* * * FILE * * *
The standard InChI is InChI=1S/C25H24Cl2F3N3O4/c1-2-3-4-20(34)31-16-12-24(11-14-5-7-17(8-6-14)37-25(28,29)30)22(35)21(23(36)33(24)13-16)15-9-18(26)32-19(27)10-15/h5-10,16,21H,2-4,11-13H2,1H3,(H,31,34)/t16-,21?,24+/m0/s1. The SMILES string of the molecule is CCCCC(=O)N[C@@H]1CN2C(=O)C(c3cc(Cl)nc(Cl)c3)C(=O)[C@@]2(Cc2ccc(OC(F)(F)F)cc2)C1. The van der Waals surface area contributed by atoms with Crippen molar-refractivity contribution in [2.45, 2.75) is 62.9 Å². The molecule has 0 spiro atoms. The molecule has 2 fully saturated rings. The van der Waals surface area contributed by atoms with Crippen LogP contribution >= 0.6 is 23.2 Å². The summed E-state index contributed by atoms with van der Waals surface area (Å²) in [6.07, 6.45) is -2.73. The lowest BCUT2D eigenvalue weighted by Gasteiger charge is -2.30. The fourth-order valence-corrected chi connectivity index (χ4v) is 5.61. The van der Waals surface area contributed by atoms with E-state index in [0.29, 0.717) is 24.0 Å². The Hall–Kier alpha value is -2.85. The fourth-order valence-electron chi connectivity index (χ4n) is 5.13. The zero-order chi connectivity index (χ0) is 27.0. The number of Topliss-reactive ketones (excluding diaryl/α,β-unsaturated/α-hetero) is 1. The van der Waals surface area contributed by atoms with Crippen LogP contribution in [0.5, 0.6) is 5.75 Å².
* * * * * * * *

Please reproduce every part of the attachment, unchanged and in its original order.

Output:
The standard InChI is InChI=1S/C25H24Cl2F3N3O4/c1-2-3-4-20(34)31-16-12-24(11-14-5-7-17(8-6-14)37-25(28,29)30)22(35)21(23(36)33(24)13-16)15-9-18(26)32-19(27)10-15/h5-10,16,21H,2-4,11-13H2,1H3,(H,31,34)/t16-,21?,24+/m0/s1. The SMILES string of the molecule is CCCCC(=O)N[C@@H]1CN2C(=O)C(c3cc(Cl)nc(Cl)c3)C(=O)[C@@]2(Cc2ccc(OC(F)(F)F)cc2)C1. The van der Waals surface area contributed by atoms with Crippen molar-refractivity contribution in [2.45, 2.75) is 62.9 Å². The molecule has 0 spiro atoms. The molecule has 2 fully saturated rings. The van der Waals surface area contributed by atoms with Crippen LogP contribution >= 0.6 is 23.2 Å². The summed E-state index contributed by atoms with van der Waals surface area (Å²) in [6.07, 6.45) is -2.73. The lowest BCUT2D eigenvalue weighted by Gasteiger charge is -2.30. The fourth-order valence-corrected chi connectivity index (χ4v) is 5.61. The van der Waals surface area contributed by atoms with E-state index in [0.29, 0.717) is 24.0 Å². The Hall–Kier alpha value is -2.85. The fourth-order valence-electron chi connectivity index (χ4n) is 5.13. The zero-order chi connectivity index (χ0) is 27.0. The number of Topliss-reactive ketones (excluding diaryl/α,β-unsaturated/α-hetero) is 1. The van der Waals surface area contributed by atoms with Crippen LogP contribution in [0.5, 0.6) is 5.75 Å².